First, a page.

What happens after we die? I confess to being curious, and I know I’m not alone. The Bible, however, doesn’t give enough detail to satisfy all our questions. What we know from Paul’s teaching in 1 Corinthians 15, as seen in previous posts, is that there will be some form of physical resurrection of the faithful. Some of the believers in Corinth were denying such a resurrection, and Paul had to set them straight.
But his words may sound confusing. Doesn’t he seem to say, in the very same chapter, that the afterlife will be non-physical? Isn’t that what he means by saying we will eventually have “spiritual” bodies? Here’s the passage in question:
It’s the same with the resurrection of the dead: a rotting body is put into the ground, but what is raised won’t ever decay. It’s degraded when it’s put into the ground, but it’s raised in glory. It’s weak when it’s put into the ground, but it’s raised in power. It’s a physical body when it’s put into the ground, but it’s raised as a spiritual body. If there’s a physical body, there’s also a spiritual body. (1 Cor 15:42-44, CEB)
When we hear the word “spiritual,” we’re apt to think “non-corporeal.” But it’s quite likely that the Corinthians would have heard something very different.
A brief but necessary detour into Paul’s Greek: the words translated in the above passage as “physical” and “spiritual” are psychikos and pneumatikos, respectively, from the words meaning “soul” (psyche) and spirit (pneuma). Much of the way we think of a human “soul” comes more from Greek philosophy than the Bible; biblically, soul is something more like a life-principle that even animals possess.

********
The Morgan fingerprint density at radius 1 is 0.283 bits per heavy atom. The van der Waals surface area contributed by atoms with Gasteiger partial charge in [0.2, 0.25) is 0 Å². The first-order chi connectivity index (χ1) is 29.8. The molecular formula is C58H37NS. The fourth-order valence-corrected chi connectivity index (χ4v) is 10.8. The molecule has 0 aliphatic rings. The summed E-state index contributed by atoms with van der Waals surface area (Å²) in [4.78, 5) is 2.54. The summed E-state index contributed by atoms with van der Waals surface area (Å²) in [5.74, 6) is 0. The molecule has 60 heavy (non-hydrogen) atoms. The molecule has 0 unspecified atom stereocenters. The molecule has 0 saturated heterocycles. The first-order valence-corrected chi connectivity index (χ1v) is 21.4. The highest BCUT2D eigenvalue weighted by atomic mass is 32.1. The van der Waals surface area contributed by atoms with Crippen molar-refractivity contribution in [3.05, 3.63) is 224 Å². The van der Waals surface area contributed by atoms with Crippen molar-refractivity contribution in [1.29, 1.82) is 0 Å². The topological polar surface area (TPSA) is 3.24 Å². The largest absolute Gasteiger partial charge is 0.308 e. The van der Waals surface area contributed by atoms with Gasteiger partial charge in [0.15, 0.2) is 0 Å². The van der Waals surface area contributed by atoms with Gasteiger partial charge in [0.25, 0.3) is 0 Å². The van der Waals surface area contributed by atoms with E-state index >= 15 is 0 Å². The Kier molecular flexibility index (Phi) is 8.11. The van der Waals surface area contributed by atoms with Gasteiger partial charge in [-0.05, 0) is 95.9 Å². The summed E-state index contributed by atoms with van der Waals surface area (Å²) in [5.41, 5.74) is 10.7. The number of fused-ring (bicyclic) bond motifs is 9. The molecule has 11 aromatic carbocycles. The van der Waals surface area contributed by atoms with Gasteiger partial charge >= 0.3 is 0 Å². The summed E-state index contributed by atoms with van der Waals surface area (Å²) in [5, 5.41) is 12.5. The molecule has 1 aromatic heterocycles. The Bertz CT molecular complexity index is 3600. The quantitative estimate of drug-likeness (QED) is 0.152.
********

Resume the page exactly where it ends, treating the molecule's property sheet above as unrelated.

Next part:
Paul’s contrast, therefore, is not about what the two kinds of bodies are “made of” but, in a sense, what powers them: is it the ordinary kind of life that God gave to all living creatures, or is it the life of the spirit? And yes, as Paul will say shortly, there will be physical differences — but that doesn’t seem to be his point here. See, for example, 1 Corinthians 2:14, where psychikos is translated as “unspiritual” (CEB, NRSV) or “without the Spirit” (NIV) — in that passage, the word surely can’t mean merely “physical,” which should make us cautious about understanding 15:44 that way.
Moreover, the Corinthians were probably pretty fond of the word pneumatikos: to them, it was a proud self-designation for those who were spiritually elite, who believed they had already received the fullness of God’s spiritual gifts and blessings (I imagine them having t-shirts printed, with an arrow pointing to the side, and the words “I’m with psychikos” emblazoned across the chest).
Many of the problems in the church seemed to be tied to this kind of arrogant belief. So imagine their dismay to hear Paul suggest that they won’t be truly and fully pneumatikos — “spiritual” — until after the resurrection. That would have been a bitter pill indeed.
In short, though the nature of the resurrection body will somehow be different from the one we have now, it will still be a physical body. Better looking? Maybe — or perhaps we’ll finally see beauty for what it really is. Stronger, more energetic? I certainly hope so; I love C. S. Lewis’ image of people running without tiring, and even swimming up waterfalls in Aslan’s Country.
But whatever the case, I believe we will finally experience the kind of life intended by God for his good and physical creation.